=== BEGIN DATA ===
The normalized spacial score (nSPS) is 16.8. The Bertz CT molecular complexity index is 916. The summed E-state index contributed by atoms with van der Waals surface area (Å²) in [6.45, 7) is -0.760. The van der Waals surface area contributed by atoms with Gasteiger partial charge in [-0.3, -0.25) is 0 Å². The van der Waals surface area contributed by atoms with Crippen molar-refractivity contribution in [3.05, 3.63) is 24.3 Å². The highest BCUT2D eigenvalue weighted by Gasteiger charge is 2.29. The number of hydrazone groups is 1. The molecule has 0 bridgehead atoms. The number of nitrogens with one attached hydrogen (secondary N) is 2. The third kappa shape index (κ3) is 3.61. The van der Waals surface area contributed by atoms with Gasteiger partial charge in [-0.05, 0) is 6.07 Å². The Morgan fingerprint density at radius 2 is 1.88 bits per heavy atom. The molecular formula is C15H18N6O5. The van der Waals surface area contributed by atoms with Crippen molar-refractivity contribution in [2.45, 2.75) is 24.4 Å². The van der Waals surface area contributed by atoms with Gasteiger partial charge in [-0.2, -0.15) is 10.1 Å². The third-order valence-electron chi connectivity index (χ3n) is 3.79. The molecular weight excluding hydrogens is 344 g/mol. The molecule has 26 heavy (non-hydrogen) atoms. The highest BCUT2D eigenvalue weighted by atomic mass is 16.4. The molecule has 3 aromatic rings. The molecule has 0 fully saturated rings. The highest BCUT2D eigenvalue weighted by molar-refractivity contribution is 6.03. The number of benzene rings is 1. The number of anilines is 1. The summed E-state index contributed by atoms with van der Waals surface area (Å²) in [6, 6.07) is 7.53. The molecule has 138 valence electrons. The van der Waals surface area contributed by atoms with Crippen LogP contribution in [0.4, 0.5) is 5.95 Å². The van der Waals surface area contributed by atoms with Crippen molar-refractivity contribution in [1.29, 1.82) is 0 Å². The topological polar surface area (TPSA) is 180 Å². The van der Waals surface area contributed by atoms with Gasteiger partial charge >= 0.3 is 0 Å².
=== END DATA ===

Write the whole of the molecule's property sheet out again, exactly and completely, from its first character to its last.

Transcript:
The normalized spacial score (nSPS) is 16.8. The Bertz CT molecular complexity index is 916. The summed E-state index contributed by atoms with van der Waals surface area (Å²) in [6.45, 7) is -0.760. The van der Waals surface area contributed by atoms with Gasteiger partial charge in [-0.3, -0.25) is 0 Å². The van der Waals surface area contributed by atoms with Crippen molar-refractivity contribution in [3.05, 3.63) is 24.3 Å². The highest BCUT2D eigenvalue weighted by Gasteiger charge is 2.29. The number of hydrazone groups is 1. The molecule has 0 bridgehead atoms. The number of nitrogens with one attached hydrogen (secondary N) is 2. The third kappa shape index (κ3) is 3.61. The van der Waals surface area contributed by atoms with Gasteiger partial charge in [-0.05, 0) is 6.07 Å². The Morgan fingerprint density at radius 2 is 1.88 bits per heavy atom. The molecular formula is C15H18N6O5. The van der Waals surface area contributed by atoms with Crippen molar-refractivity contribution in [2.45, 2.75) is 24.4 Å². The van der Waals surface area contributed by atoms with Gasteiger partial charge in [-0.2, -0.15) is 10.1 Å². The third-order valence-electron chi connectivity index (χ3n) is 3.79. The molecular weight excluding hydrogens is 344 g/mol. The molecule has 26 heavy (non-hydrogen) atoms. The highest BCUT2D eigenvalue weighted by atomic mass is 16.4. The molecule has 3 aromatic rings. The molecule has 0 fully saturated rings. The highest BCUT2D eigenvalue weighted by molar-refractivity contribution is 6.03. The number of benzene rings is 1. The number of anilines is 1. The summed E-state index contributed by atoms with van der Waals surface area (Å²) in [6, 6.07) is 7.53. The molecule has 138 valence electrons. The van der Waals surface area contributed by atoms with Crippen LogP contribution in [0.4, 0.5) is 5.95 Å². The van der Waals surface area contributed by atoms with Crippen molar-refractivity contribution in [1.29, 1.82) is 0 Å². The topological polar surface area (TPSA) is 180 Å². The van der Waals surface area contributed by atoms with Gasteiger partial charge >= 0.3 is 0 Å².